While naysayers will no doubt warn us of the dire consequences and international condemnation that are sure to follow such a move by Israel, this would not be the first time that Israel has made such controversial decisions.

In 1949, Prime Minister David Ben-Gurion moved the Knesset to Jerusalem and declared it the capital of the State of Israel despite the 1947 United Nations partition plan, which had designated the city an international zone. Immediately after the 1967 Six-Day War, Prime Minister Levi Eshkol annexed East Jerusalem and declared that the city would remain a united and undivided entity. And in 1981, Prime Minister Menachem Begin extended Israeli sovereignty to the Golan Heights.

In each of these cases, Israel’s actions were met with harsh international criticism and threats of sanctions; all of these decisions, however, are cornerstones of today’s reality.

Our leaders made these decisions based on the realization that their actions would further Zionist values and strengthen the State of Israel. The diplomatic storms soon blew over as the international community moved on to other issues. It would be wise of Mr. Netanyahu to follow in their footsteps.

If the Palestinians decide that they want to end the Oslo agreement and begin experimenting with unilateral actions, then an unexpected opening will present itself for Israel. Our leaders must seize this opportunity and right a historic wrong by annexing parts of our homeland.

Tuesday, May 17, 2011

By its friends yee shall know it (part Umpteen)…

Of all the idiots in this world, none other than Glenn Beck (GLENN BECK!!!), by now apparently a little too crazy even for Faux Noise, is declaring his undying support for Israel, in Operation Restoring Faith:

Beck detailed current challenges facing the nation — “Things in Israel are going to get bad…it’s only a matter of time.”

“They are going to attack the center of our faith, our common faith, and that is Jerusalem. And it won’t be with bullets or bombs. It will be with a two-state solution that cuts off Jerusalem, the old city, to the rest of the world.”

“It is time to return inside the walls that surround Jerusalem and stand with people of all faiths all around the world.”

He may be right about things starting to hot up in Israel but… “people of all faiths”, Glenn? You’re going to stand with the ‘raghead terrorists’ that demand a return to their homeland?

Monday, May 09, 2011

A Zionist sees sense…

It’s not the first time I’ve had to acknowledge Ehud Barak seems capable of common sense thinking. This is after all the man who also echoed namesake Olmert's sentiment about Israel’s [paraphrased from memory] ‘sleepwalking into a one state solution’ and who stated with competent realism that Iran doesn’t pose a realistic threat to Israel.

Now (H/T to JsF and the translator there) in a Hebrew piece in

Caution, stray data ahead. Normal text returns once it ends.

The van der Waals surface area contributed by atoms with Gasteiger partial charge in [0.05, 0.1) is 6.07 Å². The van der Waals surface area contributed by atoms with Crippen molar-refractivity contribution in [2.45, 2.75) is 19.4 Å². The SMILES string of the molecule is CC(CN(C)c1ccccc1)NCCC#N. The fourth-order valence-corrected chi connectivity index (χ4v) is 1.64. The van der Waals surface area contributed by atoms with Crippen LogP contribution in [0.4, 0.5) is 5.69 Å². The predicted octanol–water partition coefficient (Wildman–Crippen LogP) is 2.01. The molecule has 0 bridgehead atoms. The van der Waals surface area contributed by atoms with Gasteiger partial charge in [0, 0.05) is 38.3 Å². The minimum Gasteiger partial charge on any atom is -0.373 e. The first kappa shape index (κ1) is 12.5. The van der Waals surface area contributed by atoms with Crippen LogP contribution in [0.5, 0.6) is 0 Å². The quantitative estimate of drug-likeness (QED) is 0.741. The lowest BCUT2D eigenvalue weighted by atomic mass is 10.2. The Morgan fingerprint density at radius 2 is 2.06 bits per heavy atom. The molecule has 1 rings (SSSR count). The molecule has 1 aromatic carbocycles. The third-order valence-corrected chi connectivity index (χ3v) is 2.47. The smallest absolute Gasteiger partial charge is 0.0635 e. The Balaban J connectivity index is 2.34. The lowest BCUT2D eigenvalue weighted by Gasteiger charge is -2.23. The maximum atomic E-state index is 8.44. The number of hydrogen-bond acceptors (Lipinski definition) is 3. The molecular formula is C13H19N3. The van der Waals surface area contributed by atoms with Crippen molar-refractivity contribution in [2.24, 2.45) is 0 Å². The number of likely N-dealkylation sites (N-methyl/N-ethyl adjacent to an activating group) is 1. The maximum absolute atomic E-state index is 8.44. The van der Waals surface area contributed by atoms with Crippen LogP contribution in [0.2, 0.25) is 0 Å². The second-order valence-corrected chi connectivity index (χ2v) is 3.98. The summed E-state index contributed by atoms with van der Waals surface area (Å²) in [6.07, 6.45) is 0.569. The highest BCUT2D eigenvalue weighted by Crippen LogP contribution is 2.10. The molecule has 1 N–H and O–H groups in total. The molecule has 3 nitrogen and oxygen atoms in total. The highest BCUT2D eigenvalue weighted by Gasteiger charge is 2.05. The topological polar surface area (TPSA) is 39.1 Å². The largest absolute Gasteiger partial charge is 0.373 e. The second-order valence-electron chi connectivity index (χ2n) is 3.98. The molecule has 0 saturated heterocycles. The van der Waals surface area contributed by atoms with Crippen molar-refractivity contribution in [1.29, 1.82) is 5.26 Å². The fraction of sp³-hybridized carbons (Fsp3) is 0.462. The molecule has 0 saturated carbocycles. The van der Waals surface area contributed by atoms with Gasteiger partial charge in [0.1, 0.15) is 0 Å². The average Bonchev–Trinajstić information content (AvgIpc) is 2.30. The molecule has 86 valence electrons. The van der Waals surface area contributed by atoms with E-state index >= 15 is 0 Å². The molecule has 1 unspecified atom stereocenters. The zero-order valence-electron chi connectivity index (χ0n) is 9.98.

Ha’aretz Barak seems to take reasonable measure of what worldwide growing BDS can do (and will do) to Israel’s economy, as well as clearly state Israel’s limited capability:

"...[Israeli defense minister Ehud Barak believes that a UN declaration of Palestinian statehood without a prior Israeli political initiative will paint Israel into a corner previously occupied by South Africa during the apartheid era. His admonition is pungent and scathing: 'There are elements in the world, quite powerful, in various countries, including friendly ones, in trade unions, [among] academics, consumers, green political parties', he warns, 'and this impetus has culminated in a broad movement called BDS (boycott, divestment, and sanctions) which is what was done with South Africa. This will not happen overnight. The day after September, people will say: 'so now October has come, the sky hasn't fallen, nothing has happened'. This is not true."

Will this happen in December or January?

"It will start coming at us like a glacier, from all corners. There are people in the European Council that deal with export and import, and they are capable, without any government decision, of inflicting significant damage on the Israeli economy. We will see this taking place in academia, we will see this taking place in dockworker unions, consumer groups, and this will seep into governments. This is unwise [apparently referring to Israeli policies which will bring about this outcome]. To me, this uncontrollable process looks more dangerous than what the [Israeli] public perceives at the moment. We have been ruling over another nation for 43 years, this is unprecedented. Perhaps China can allow itself to control some small nations in various corners of its empire, and perhaps Russia can [failing to discern that Tibetans and Chechens have citizenship]. We cannot, there is no chance that the world will accept this. The far right is exposing Israel to dangerous and unwarranted isolation."

Yep, the Far Right. The people in the bunker. Members of the band that played on…